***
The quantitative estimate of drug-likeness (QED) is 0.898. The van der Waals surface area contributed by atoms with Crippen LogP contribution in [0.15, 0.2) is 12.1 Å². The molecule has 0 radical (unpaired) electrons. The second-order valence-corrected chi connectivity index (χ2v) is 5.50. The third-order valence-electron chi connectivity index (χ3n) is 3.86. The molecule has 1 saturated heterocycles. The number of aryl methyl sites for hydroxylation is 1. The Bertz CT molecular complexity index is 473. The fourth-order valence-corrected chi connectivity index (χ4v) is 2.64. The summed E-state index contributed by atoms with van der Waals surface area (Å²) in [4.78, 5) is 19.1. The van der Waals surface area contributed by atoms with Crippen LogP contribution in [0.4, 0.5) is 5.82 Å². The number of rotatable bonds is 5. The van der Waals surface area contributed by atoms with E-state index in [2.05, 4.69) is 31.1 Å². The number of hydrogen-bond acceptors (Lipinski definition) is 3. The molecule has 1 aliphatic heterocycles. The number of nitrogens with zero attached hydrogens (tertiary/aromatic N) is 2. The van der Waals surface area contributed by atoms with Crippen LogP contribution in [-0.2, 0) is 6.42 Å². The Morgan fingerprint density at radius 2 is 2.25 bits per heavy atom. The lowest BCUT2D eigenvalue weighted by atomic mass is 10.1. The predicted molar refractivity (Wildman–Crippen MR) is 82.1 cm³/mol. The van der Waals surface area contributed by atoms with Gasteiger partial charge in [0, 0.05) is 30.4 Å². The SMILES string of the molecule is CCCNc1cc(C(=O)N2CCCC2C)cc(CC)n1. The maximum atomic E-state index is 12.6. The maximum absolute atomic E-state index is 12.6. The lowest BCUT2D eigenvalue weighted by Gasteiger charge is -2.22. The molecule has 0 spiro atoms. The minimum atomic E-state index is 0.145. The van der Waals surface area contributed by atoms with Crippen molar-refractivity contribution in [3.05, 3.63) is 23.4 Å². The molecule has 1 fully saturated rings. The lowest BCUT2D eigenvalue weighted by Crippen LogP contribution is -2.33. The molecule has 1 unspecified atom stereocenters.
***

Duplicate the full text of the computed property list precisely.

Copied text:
The quantitative estimate of drug-likeness (QED) is 0.898. The van der Waals surface area contributed by atoms with Crippen LogP contribution in [0.15, 0.2) is 12.1 Å². The molecule has 0 radical (unpaired) electrons. The second-order valence-corrected chi connectivity index (χ2v) is 5.50. The third-order valence-electron chi connectivity index (χ3n) is 3.86. The molecule has 1 saturated heterocycles. The number of aryl methyl sites for hydroxylation is 1. The Bertz CT molecular complexity index is 473. The fourth-order valence-corrected chi connectivity index (χ4v) is 2.64. The summed E-state index contributed by atoms with van der Waals surface area (Å²) in [4.78, 5) is 19.1. The van der Waals surface area contributed by atoms with Crippen LogP contribution in [0.4, 0.5) is 5.82 Å². The number of rotatable bonds is 5. The van der Waals surface area contributed by atoms with E-state index in [2.05, 4.69) is 31.1 Å². The number of hydrogen-bond acceptors (Lipinski definition) is 3. The molecule has 1 aliphatic heterocycles. The number of nitrogens with zero attached hydrogens (tertiary/aromatic N) is 2. The van der Waals surface area contributed by atoms with Crippen LogP contribution in [-0.2, 0) is 6.42 Å². The Morgan fingerprint density at radius 2 is 2.25 bits per heavy atom. The lowest BCUT2D eigenvalue weighted by atomic mass is 10.1. The predicted molar refractivity (Wildman–Crippen MR) is 82.1 cm³/mol. The van der Waals surface area contributed by atoms with Gasteiger partial charge in [0, 0.05) is 30.4 Å². The SMILES string of the molecule is CCCNc1cc(C(=O)N2CCCC2C)cc(CC)n1. The maximum atomic E-state index is 12.6. The maximum absolute atomic E-state index is 12.6. The lowest BCUT2D eigenvalue weighted by Gasteiger charge is -2.22. The molecule has 0 spiro atoms. The minimum atomic E-state index is 0.145. The van der Waals surface area contributed by atoms with Crippen molar-refractivity contribution in [3.05, 3.63) is 23.4 Å². The molecule has 1 fully saturated rings. The lowest BCUT2D eigenvalue weighted by Crippen LogP contribution is -2.33. The molecule has 1 unspecified atom stereocenters.